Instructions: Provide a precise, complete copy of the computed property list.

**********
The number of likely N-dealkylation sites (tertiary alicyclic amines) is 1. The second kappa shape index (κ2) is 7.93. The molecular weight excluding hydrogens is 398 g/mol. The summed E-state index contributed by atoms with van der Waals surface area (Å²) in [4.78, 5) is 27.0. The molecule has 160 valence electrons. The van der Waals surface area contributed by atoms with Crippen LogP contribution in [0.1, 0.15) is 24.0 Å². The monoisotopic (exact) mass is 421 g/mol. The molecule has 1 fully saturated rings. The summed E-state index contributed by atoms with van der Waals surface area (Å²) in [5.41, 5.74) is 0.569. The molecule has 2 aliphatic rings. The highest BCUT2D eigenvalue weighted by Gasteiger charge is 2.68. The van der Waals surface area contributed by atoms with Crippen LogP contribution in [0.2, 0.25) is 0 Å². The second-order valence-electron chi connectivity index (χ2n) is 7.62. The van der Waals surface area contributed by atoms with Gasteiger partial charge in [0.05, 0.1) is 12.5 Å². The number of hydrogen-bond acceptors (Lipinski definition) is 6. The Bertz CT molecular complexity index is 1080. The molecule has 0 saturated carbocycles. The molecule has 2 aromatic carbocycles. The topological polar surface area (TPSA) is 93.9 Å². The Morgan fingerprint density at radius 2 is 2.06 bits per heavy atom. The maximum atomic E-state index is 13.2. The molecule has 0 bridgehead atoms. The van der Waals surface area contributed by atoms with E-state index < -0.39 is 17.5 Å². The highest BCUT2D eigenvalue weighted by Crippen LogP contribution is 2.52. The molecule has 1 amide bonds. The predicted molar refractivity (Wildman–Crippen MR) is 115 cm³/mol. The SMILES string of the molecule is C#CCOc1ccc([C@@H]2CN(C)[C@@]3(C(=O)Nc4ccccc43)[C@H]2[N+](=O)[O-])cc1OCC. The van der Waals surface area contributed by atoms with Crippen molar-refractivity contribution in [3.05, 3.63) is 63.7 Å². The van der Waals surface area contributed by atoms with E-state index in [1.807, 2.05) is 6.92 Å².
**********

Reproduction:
The number of likely N-dealkylation sites (tertiary alicyclic amines) is 1. The second kappa shape index (κ2) is 7.93. The molecular weight excluding hydrogens is 398 g/mol. The summed E-state index contributed by atoms with van der Waals surface area (Å²) in [4.78, 5) is 27.0. The molecule has 160 valence electrons. The van der Waals surface area contributed by atoms with Crippen LogP contribution in [0.1, 0.15) is 24.0 Å². The monoisotopic (exact) mass is 421 g/mol. The molecule has 1 fully saturated rings. The summed E-state index contributed by atoms with van der Waals surface area (Å²) in [5.41, 5.74) is 0.569. The molecule has 2 aliphatic rings. The highest BCUT2D eigenvalue weighted by Gasteiger charge is 2.68. The van der Waals surface area contributed by atoms with Crippen LogP contribution in [0.2, 0.25) is 0 Å². The second-order valence-electron chi connectivity index (χ2n) is 7.62. The van der Waals surface area contributed by atoms with Gasteiger partial charge in [0.05, 0.1) is 12.5 Å². The number of hydrogen-bond acceptors (Lipinski definition) is 6. The Bertz CT molecular complexity index is 1080. The molecule has 0 saturated carbocycles. The molecule has 2 aromatic carbocycles. The topological polar surface area (TPSA) is 93.9 Å². The Morgan fingerprint density at radius 2 is 2.06 bits per heavy atom. The maximum atomic E-state index is 13.2. The molecule has 0 bridgehead atoms. The van der Waals surface area contributed by atoms with E-state index < -0.39 is 17.5 Å². The highest BCUT2D eigenvalue weighted by Crippen LogP contribution is 2.52. The molecule has 1 amide bonds. The predicted molar refractivity (Wildman–Crippen MR) is 115 cm³/mol. The SMILES string of the molecule is C#CCOc1ccc([C@@H]2CN(C)[C@@]3(C(=O)Nc4ccccc43)[C@H]2[N+](=O)[O-])cc1OCC. The van der Waals surface area contributed by atoms with Crippen molar-refractivity contribution in [3.05, 3.63) is 63.7 Å². The van der Waals surface area contributed by atoms with E-state index in [1.807, 2.05) is 6.92 Å².